Mark Jahnke, a former Waunakee High School chemistry teacher, has been found guilty of an interesting offense: videotaping his girlfriend. Jahnke argued that his girlfriend had no expectation of privacy since she consensually exposed herself to him. Two judges disagreed on the Wisconsin appellate court.
Judge Paul Ludsten rejected the argument held that Jahnke’s argument would leave women without legal recourse anytime that they allowed a third party to view them in the nude. Ludsten noted “If she disrobes in a medical facility and permits medical personnel to view her, such personnel could record her” without violating the law. IIt is one thing to be viewed in the nude by a person at some point in time, but quite another to be recorded in the nude so that a recording exists that can be saved or distributed and viewed at a later time.”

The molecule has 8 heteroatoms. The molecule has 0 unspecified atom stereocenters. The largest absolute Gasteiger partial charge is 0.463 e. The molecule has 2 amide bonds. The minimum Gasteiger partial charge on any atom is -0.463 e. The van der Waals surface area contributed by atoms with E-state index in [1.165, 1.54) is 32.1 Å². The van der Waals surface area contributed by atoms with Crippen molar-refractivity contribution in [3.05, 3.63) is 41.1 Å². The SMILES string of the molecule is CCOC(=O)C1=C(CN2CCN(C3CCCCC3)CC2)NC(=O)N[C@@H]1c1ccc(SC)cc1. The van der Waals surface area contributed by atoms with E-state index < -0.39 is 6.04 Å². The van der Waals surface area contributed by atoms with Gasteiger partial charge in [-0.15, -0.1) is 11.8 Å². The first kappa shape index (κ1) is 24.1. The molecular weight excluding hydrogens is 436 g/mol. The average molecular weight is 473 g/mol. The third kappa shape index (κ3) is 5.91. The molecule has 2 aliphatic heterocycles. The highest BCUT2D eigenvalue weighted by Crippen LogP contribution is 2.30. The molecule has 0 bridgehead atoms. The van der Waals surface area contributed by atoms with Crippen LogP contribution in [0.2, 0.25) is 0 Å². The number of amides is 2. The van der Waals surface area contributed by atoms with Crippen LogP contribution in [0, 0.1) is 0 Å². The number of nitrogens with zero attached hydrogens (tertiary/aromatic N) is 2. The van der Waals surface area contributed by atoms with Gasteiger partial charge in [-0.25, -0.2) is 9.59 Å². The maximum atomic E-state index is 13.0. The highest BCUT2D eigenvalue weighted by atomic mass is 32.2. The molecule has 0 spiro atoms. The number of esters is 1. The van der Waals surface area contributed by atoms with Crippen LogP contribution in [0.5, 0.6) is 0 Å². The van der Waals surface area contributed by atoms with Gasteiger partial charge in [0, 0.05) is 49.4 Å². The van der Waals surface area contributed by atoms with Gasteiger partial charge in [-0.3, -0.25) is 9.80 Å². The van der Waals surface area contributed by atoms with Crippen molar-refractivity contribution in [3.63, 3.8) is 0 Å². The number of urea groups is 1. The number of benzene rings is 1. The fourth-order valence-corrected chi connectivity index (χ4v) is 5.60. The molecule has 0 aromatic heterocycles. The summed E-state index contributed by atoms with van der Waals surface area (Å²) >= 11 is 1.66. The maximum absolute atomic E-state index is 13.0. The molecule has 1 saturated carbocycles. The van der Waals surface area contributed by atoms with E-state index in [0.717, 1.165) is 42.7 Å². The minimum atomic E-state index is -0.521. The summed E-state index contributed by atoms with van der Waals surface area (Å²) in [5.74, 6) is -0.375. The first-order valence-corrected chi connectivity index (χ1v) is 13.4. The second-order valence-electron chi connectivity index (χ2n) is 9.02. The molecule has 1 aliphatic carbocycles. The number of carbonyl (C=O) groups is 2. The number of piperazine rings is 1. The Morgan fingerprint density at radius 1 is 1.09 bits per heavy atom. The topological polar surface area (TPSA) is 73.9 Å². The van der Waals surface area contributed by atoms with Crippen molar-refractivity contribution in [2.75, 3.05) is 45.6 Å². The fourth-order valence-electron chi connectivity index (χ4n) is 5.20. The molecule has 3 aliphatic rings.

Jahnke pleaded guilty in 2007 to making a nude recording of his girlfriend. Sentencing was delayed pending his appeal.
Judge Charles Dykman dissented and noted that the state law under which Jahnke was charged does not prohibit what he did and agreed with him that the woman did not have an expectation of privacy.
Putting aside the applicability of the state law, a videotaping does appear to exceed the scope of consent in such circumstances. A similar argument was made recently in the case of a man who recorded his wife in their bedroom, here.
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